Another role of the liver is the manufacture of amino acids. There are ten amino acids, needed by the body for making proteins, that cannot be made by the liver. These have to come from the food we eat. These are called “essential amino acids.” As a result of the work of the liver in processing the raw materials obtained from the digestion of food, nutrients are made available to the cells in a form that can be easily assimilated by them for their needs. As long as everything is working well, we have good health. When the process slows down at some point, we begin to suffer.

Another organ that assists the body in using nutrients is the pancreas. It is located just under the liver. We read in the previous article of its role in producing digestive enzymes. It produces two other substances that are essential for carbohydrate usage. Within the pancreas are small groups of cells called Islets of Langerhans. These consist of two types of cells, Alpha and Beta cells. Alpha cells produce glycogen; Beta cells produce insulin. When blood sugar gets low, the Alpha cells produce glycogen, which signals the liver to change glycogen to glucose and release it into the blood. When the blood sugar goes up the Beta cells produce insulin. Insulin has several actions to help lower blood sugar. First, it enables the cells to take glucose in through the cell membrane. Glucose has to be actively transported into the cell, and insulin helps in this process. Second, any excess glucose is changed into fat and stored in specialized fat cells for future use. Insulin is necessary for this also.

So far in this series we have mainly considered the primary nutrients: fats, proteins and carbohydrates. There are also other essential nutrients needed by the body.

Enzymes: These are essential chemicals that are the foundation of all bodily functions. They are catalysts in the chemical reactions that continually occur in the body. Every action of the liver, for instance, is mediated by enzymes. Enzymes are made up mainly of protein. There are at least 20,000 different enzymes at work in the body. Life could not exist without enzymes.

Each enzyme has a specific function in the body that no other enzyme can fill. The shape of an enzyme is so specialized that it will initiate a reaction only in certain substances.

While the body manufactures enzymes, it can also obtain enzymes from food. Unfortunately, enzymes are very sensitive to heat. Temperatures of 120 to 130 degrees Fahrenheit will deactivate enzymes, so in order to obtain enzymes from food, it must be eaten raw.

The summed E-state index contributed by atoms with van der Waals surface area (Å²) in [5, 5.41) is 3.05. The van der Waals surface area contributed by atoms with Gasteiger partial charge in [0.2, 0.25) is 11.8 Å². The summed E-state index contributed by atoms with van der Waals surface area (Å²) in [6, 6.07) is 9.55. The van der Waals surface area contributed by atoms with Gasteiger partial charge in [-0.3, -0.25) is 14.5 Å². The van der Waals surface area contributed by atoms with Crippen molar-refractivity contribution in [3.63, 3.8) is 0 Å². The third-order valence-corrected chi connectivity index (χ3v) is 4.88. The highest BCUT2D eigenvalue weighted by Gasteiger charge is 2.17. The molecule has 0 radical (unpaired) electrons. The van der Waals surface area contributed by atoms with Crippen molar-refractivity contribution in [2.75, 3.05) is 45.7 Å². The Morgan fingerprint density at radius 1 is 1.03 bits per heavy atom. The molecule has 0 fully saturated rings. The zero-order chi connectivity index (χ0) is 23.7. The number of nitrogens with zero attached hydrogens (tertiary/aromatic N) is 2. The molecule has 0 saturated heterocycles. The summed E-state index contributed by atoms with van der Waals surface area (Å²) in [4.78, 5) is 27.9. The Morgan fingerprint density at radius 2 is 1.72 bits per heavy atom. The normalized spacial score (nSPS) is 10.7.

Vitamins:  Vitamins are essential to life. They help regulate the metabolism and assist in the processes that release energy from digested food. It is believed that vitamins act as coenzymes to carry on the activities necessary to life. In other words, the enzyme will not function without the vitamin to assist it and the vitamin is useless without the enzyme.

Some vitamins are water soluble and some are oil soluble. Water soluble vitamins must be taken daily as they cannot be stored and are excreted within a few days. These include Vitamin C and the B Complex. Oil soluble vitamins can be stored for longer periods of time in the body fat and the liver. These include Vitamins A, D, E and K. Both types are needed for proper function of the body.

Minerals: Minerals are naturally occurring elements found in the earth. Rocks are made up of mineral salts. The soil is formed of small mineral particles and decaying organic matter. Plants take up the minerals for their own use and they are then passed on to people when they eat the plants.

There are two groups of minerals as relates to human use: macro minerals, needed in large amounts, and micro, or trace minerals, needed in small amounts. Minerals needed in large amounts include calcium, magnesium, sodium, potassium and phosphorus. Trace minerals include zinc, iron, copper, manganese, boron, chromium, selenium, iodine and about 60 or 70 others needed in extremely small amounts.

Macro minerals are used by the body to form strong bones and teeth and to serve as electrical conductors in and around the cells. Micro minerals become part of the structure of enzymes or function as coenzymes.

Vitamins and minerals should both be taken in balanced amounts. Too much of one can sometimes cause reduced intake of others. For instance, too much zinc can cause a deficiency of copper. The best source of nutrients is food grown in soil which contains all the elements needed for health of plants and people. Supplements should preferably be from whole food sources, and should be balanced, not isolated nutrients. Deficiencies of specific nutrients in an individual need to be dealt with knowledgeably.

In discussing the work of the liver, I have mentioned how it detoxifies harmful substances. There are other organs of the body that assist in the elimination of toxins. This work is also essential to health and will be covered in the next issue.